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LCQ6: Redevelopment of old areas

Following is a question by the Hon Chan Han-pan, and a reply by the Secretary for Development, Mr Michael Wong, in the Legislative Council today (April 3):
 
Question:

It is learnt that quite a number of old areas in the New Territories (such as Tsuen Wan) are satellite towns developed in the early days. Many buildings in those areas are aged over 50 years, and quite a number of buildings suspected to have been constructed with the use of salt water are seriously dilapidated. As the plot ratios for the sites concerned have been fully utilised, such buildings lack redevelopment potential, and their conditions will only deteriorate further. In this connection, will the Government inform this Council:
 
(1) whether it has plans to relax the plot ratios of the old areas in the New Territories so as to enhance the redevelopment potential of the sites concerned; if so, of the details; if not, the reasons for that;
 
(2) in respect of the old areas in the New Territories which lack redevelopment potential, whether the Government will offer financial incentives to the Urban Renewal Authority or developers, with a view to expediting the pace of redevelopment of such areas; if so, of the details; if not, the reasons for that; and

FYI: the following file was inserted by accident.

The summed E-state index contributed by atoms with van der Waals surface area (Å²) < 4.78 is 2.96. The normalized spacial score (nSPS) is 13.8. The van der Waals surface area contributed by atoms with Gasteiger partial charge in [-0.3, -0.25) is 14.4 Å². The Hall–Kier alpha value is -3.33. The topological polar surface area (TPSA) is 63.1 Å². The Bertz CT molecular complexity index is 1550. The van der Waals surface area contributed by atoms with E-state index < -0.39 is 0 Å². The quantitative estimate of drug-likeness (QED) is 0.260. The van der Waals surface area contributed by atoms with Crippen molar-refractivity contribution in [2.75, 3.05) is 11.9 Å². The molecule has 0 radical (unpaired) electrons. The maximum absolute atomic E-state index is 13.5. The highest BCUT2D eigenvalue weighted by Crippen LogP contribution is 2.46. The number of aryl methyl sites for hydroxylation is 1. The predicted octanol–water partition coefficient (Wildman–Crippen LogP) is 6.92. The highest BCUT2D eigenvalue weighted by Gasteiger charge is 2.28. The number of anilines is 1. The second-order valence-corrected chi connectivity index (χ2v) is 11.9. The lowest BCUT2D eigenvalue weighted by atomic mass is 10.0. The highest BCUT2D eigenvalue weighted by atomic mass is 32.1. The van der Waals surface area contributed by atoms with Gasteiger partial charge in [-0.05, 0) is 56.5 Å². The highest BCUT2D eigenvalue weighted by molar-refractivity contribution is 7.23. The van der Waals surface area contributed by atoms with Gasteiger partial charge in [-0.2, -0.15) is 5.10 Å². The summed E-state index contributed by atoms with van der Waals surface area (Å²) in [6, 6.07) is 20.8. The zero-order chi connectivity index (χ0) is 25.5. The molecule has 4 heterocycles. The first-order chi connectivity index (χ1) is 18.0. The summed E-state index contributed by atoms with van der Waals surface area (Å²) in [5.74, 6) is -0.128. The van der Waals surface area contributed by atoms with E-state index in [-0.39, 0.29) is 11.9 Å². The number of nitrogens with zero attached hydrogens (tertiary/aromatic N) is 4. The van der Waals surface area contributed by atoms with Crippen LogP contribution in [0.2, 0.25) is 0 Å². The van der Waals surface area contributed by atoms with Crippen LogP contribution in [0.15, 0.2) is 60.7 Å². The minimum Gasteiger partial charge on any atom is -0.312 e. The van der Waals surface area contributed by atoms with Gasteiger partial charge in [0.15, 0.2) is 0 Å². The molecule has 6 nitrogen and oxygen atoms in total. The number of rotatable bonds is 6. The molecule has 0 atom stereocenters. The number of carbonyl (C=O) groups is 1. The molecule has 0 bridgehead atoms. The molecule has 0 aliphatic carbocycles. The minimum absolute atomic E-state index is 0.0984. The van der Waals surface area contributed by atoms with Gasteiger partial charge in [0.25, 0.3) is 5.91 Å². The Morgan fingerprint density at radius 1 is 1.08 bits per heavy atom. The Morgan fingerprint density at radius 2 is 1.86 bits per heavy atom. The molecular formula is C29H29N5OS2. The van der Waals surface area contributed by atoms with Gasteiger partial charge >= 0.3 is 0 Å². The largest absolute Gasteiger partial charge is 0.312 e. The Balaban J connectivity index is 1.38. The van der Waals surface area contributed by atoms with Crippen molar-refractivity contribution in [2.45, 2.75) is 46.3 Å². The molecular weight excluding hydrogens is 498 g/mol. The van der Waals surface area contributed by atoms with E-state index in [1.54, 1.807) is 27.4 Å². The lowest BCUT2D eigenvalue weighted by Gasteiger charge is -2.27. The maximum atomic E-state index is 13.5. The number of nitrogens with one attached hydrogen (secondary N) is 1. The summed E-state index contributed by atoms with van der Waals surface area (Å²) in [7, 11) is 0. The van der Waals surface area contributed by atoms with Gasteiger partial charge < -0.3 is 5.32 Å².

(3) whether it has any specific plans to redevelop the old areas in Tsuen Wan in order to improve the environment; if so, of the details; if not, the reasons for that?

Reply:
 
President,

The revised Urban Renewal Strategy (URS) promulgated by the Development Bureau (DEVB) in 2011 provides a clear policy blueprint for addressing the problem of urban decay. Under the URS, the Urban Renewal Authority (URA) plays an important role in undertaking urban renewal, and will focus its resources on redevelopment and rehabilitation. The URS also states that the implementation of the URS should be undertaken by the URA, as well as all the other stakeholders/participants. The Government will continue to adopt the "People First, District-Based and Public Participatory" approach to tackle urban decay and improve the living environment of residents in old districts through undertaking, encouraging, promoting and facilitating urban renewal in Hong Kong.